ZnO-NPs impaired formation of silica frustules and transport of silicon into diatoms during the first 48 h even at small concentrations (IC10: 0.18 mg/L of Zn) (Fig. 8). This proposed mechanism was supported by down-regulation of sil1, sil3 and sit1 genes47,48. Alternatively, up-regulations of sil1 and sit1 were observed during the first 48 h when exposed to ZnSO4 exposure at the first 48 h. No significant regulations of the sil1, sil3 and sit1 were observed at 96 h, which suggested that ZnSO4 would have less effect on formation of silica frustules of diatoms than did ZnO-NPs. Also, down-regulation of 3HfcpA and 3HfcpB by ZnO-NPs and ZnSO4 indicated that photosynthetic activity of the diatom was disturbed47. T. pseudonana exposed to micron-sized ZnO exhibited similar patterns of expression of genes as did those exposed to ZnO-NPs, except for the 3HfcpA gene, which was slightly up-regulated by ZnO. This result implies that ZnO would have less damaging effects on photosynthetic activity of this species of diatom. On the basis of our findings and observations (Figs 7 and 8), we propose a probable mechanism of the interaction of ZnO-NPs and the marine diatom T. pseudonana (Fig. 9). The introduced ZnO-NPs can impair the formation of silica frustule of the diatom. Both the dissolved Zn2+ ions and the nanoparticles can disturb and inhibit the photosynthesis activity, and induce oxidative stress in the algal cell. As a result, the growth of the diatom was inhibited. This proposed toxicity mechanism of ZnO-NPs was also supported by previous studies49,50,51.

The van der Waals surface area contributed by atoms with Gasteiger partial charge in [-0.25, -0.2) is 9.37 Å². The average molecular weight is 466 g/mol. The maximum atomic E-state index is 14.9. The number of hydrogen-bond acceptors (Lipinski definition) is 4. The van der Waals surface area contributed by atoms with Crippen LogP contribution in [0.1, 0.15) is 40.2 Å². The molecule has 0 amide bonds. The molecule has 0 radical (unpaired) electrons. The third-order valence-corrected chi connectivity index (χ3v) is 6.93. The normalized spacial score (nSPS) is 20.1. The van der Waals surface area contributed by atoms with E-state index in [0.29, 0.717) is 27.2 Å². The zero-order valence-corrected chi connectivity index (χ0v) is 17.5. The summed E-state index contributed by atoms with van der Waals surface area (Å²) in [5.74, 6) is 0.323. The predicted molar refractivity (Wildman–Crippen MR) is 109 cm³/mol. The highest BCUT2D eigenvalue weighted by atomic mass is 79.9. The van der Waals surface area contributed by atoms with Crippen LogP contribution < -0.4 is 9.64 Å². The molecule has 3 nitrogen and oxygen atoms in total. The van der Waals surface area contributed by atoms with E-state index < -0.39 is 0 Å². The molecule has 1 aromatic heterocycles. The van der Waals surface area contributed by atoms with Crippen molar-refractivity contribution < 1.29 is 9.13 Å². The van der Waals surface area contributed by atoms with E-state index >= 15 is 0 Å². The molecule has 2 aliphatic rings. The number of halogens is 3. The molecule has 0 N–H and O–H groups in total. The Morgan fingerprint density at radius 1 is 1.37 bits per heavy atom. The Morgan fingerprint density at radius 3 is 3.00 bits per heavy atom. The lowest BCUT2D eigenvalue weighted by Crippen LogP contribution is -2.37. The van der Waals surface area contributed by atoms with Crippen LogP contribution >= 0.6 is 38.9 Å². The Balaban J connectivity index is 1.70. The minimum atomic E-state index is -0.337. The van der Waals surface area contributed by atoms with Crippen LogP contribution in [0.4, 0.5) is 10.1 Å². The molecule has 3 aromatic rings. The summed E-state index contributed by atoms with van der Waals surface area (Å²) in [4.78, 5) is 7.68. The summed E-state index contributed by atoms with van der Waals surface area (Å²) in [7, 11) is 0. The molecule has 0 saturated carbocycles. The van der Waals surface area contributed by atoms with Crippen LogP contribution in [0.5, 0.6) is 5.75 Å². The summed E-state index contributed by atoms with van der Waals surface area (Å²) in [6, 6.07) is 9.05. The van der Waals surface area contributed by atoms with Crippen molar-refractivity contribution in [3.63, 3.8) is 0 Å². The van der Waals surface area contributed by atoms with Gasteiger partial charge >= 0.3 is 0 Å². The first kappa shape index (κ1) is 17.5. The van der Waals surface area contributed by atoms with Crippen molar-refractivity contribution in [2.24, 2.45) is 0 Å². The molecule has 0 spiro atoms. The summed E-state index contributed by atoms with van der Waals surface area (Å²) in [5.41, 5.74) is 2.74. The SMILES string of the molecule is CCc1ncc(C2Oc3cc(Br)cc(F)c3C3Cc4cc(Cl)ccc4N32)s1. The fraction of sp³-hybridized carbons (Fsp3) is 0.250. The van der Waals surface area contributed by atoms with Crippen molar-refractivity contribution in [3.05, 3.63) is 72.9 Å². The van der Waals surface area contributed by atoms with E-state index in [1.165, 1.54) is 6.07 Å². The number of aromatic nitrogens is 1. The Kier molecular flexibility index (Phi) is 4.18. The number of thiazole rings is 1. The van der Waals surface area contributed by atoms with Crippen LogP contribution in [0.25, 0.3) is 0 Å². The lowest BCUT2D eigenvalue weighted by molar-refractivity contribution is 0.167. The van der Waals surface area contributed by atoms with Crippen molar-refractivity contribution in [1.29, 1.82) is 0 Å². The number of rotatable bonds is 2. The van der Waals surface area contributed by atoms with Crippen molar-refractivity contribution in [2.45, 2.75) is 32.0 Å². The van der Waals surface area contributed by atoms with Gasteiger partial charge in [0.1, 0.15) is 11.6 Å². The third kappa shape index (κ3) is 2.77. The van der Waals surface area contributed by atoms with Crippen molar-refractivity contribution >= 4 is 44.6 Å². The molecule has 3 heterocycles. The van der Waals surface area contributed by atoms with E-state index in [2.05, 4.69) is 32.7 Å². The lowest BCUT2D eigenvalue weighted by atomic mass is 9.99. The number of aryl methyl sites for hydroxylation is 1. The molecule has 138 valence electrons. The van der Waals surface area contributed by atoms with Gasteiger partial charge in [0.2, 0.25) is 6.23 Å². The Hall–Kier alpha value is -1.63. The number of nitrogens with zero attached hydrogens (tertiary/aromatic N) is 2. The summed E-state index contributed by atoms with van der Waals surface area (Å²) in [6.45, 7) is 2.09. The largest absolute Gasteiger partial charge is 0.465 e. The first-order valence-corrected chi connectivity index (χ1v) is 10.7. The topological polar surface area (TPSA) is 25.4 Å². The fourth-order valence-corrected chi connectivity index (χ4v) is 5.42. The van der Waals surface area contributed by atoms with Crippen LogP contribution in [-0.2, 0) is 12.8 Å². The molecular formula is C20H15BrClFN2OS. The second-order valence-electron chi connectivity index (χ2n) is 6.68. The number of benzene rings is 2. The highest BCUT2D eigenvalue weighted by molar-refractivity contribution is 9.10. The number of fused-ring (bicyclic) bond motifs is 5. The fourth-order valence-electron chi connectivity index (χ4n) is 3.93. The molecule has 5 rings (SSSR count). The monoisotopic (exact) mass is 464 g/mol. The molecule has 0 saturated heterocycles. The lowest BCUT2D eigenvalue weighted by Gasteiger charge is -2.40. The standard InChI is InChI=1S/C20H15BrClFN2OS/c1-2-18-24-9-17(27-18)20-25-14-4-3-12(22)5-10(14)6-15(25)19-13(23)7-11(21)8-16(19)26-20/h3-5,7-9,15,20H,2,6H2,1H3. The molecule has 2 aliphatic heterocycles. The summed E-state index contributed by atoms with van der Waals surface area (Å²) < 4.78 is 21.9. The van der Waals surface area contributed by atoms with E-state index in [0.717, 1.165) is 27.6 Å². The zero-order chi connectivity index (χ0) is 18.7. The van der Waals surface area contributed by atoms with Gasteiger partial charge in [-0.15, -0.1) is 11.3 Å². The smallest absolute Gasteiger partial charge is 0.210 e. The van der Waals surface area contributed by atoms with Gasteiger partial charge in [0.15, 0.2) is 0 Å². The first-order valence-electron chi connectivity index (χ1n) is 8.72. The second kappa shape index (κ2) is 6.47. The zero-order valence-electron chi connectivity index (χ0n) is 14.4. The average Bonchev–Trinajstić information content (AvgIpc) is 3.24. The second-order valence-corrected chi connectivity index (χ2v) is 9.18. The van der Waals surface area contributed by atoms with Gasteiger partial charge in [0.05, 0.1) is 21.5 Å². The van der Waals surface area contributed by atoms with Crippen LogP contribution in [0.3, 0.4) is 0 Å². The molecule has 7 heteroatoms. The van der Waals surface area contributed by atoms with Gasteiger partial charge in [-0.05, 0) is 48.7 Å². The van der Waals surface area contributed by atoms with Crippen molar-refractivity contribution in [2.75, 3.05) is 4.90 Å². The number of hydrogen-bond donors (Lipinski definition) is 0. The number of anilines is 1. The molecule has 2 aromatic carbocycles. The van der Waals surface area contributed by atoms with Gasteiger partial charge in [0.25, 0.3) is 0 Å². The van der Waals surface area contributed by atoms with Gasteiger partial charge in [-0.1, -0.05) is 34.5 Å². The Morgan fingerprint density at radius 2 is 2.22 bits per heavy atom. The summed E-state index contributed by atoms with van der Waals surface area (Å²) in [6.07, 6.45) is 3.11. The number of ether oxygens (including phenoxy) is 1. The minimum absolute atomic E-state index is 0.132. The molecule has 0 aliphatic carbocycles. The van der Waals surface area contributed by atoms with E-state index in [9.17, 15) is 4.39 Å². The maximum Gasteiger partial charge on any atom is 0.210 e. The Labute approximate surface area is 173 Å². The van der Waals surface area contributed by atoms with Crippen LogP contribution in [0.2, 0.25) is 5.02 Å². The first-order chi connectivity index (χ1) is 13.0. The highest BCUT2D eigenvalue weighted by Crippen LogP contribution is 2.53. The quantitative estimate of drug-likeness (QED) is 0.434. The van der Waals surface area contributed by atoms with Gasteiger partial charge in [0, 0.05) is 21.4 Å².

Modulation of surfaces of ZnO-NPs significantly influenced mechanisms of toxic action of ZnO-NPs to T. pseudonana. A-ZnO-NPs induced a unique pattern of expression of genes in T. pseudonana when compared to the four other Zn-containing compounds. Down-regulation of sil1 and sil3 indicated that A-ZnO-NPs impaired formation of silicon frustules in the diatom even when exposed to small concentrations (IC10: 0.08 mg/L of Zn)47,48. Down-regulation of sil1 and sil3 was also observed when diatoms were exposed to ZnO or ZnO-NPs. This result indicated that ZnO, uncoated ZnO-NPs and A-ZnO-NPs inhibited growth hindering formation of frustules. Down-regulations of 3HfcpA and 3HfcpB were also observed in diatoms exposed to A-ZnO-NPs, which indicated that A-ZnO-NPs would also decrease photosynthetic activities of diatoms47. However, among the five zinc-containing materials, only A-ZnO-NPs resulted in down-regulation of genes encoding for enzymes which defend against oxidative stress (i.e., SOD, cat and GPX genes) after 48 and 96 h of exposure. This might indicate A-ZnO-NPs did not induce oxidative stress to the diatom, but this suggestion was not consistent with previous experimental results that A-ZnO-NPs generated ROS36. Another possible reason is that experimental time points (48 h and 96 h) might not capture oxidative responses of T. pseudonana to A-ZnO-NPs since there might be early onset of oxidative stress genes within the first 12–24 hours of exposure and the gene expression patterns of the cells are time-dependent52. That is, A-ZnO-NPs might have induced oxidative stress in the diatom earlier than 48 h. When T. pseudonana was exposed to D-ZnO-NPs, formation of frustules, as indicated by down-regulation of sil1 and sil3 genes, was affected only after 96 h. Up-regulation of genes related to responses to oxidative stress by the diatom suggested that D-ZnO-NPs could induce oxidative stress in T. pseudonana although D-ZnO-NPs released less ROS than uncoated ZnO-NPs and A-ZnO-NPs36.